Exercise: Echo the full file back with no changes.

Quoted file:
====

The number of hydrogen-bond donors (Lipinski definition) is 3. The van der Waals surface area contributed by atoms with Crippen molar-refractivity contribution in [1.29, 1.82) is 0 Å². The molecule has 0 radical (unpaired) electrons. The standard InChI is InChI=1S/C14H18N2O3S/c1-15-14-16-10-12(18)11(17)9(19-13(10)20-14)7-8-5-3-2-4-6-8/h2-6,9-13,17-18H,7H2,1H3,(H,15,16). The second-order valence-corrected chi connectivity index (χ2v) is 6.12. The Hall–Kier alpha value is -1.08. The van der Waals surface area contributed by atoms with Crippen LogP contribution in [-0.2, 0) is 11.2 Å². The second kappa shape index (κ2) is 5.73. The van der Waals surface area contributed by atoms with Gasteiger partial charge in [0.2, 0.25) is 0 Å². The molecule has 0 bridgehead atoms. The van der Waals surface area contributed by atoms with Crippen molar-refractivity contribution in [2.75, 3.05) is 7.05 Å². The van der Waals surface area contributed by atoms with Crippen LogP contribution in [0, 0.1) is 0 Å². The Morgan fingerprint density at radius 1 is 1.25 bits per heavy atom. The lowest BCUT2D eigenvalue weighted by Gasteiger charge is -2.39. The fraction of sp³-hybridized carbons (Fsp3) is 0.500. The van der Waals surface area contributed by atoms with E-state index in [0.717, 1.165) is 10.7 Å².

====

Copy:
The number of hydrogen-bond donors (Lipinski definition) is 3. The van der Waals surface area contributed by atoms with Crippen molar-refractivity contribution in [1.29, 1.82) is 0 Å². The molecule has 0 radical (unpaired) electrons. The standard InChI is InChI=1S/C14H18N2O3S/c1-15-14-16-10-12(18)11(17)9(19-13(10)20-14)7-8-5-3-2-4-6-8/h2-6,9-13,17-18H,7H2,1H3,(H,15,16). The second-order valence-corrected chi connectivity index (χ2v) is 6.12. The Hall–Kier alpha value is -1.08. The van der Waals surface area contributed by atoms with Crippen LogP contribution in [-0.2, 0) is 11.2 Å². The second kappa shape index (κ2) is 5.73. The van der Waals surface area contributed by atoms with Gasteiger partial charge in [0.2, 0.25) is 0 Å². The molecule has 0 bridgehead atoms. The van der Waals surface area contributed by atoms with Crippen molar-refractivity contribution in [2.75, 3.05) is 7.05 Å². The van der Waals surface area contributed by atoms with Crippen LogP contribution in [0, 0.1) is 0 Å². The Morgan fingerprint density at radius 1 is 1.25 bits per heavy atom. The lowest BCUT2D eigenvalue weighted by Gasteiger charge is -2.39. The fraction of sp³-hybridized carbons (Fsp3) is 0.500. The van der Waals surface area contributed by atoms with E-state index in [0.717, 1.165) is 10.7 Å².